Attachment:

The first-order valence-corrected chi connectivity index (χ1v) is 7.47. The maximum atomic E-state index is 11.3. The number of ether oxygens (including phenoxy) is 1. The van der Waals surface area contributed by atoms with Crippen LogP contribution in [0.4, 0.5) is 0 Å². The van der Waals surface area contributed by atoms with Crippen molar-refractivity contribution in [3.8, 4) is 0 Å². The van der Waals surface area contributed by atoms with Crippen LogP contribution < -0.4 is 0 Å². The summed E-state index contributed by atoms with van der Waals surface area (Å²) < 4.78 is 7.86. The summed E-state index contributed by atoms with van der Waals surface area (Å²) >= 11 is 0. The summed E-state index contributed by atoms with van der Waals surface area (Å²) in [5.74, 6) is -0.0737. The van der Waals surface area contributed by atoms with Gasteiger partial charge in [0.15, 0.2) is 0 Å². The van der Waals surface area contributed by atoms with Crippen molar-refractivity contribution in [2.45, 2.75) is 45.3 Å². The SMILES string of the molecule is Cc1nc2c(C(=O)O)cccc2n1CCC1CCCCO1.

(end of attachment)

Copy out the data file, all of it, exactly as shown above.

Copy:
The first-order valence-corrected chi connectivity index (χ1v) is 7.47. The maximum atomic E-state index is 11.3. The number of ether oxygens (including phenoxy) is 1. The van der Waals surface area contributed by atoms with Crippen LogP contribution in [0.4, 0.5) is 0 Å². The van der Waals surface area contributed by atoms with Crippen molar-refractivity contribution in [3.8, 4) is 0 Å². The van der Waals surface area contributed by atoms with Crippen LogP contribution < -0.4 is 0 Å². The summed E-state index contributed by atoms with van der Waals surface area (Å²) < 4.78 is 7.86. The summed E-state index contributed by atoms with van der Waals surface area (Å²) >= 11 is 0. The summed E-state index contributed by atoms with van der Waals surface area (Å²) in [5.74, 6) is -0.0737. The van der Waals surface area contributed by atoms with Gasteiger partial charge in [0.15, 0.2) is 0 Å². The van der Waals surface area contributed by atoms with Crippen molar-refractivity contribution in [2.45, 2.75) is 45.3 Å². The SMILES string of the molecule is Cc1nc2c(C(=O)O)cccc2n1CCC1CCCCO1.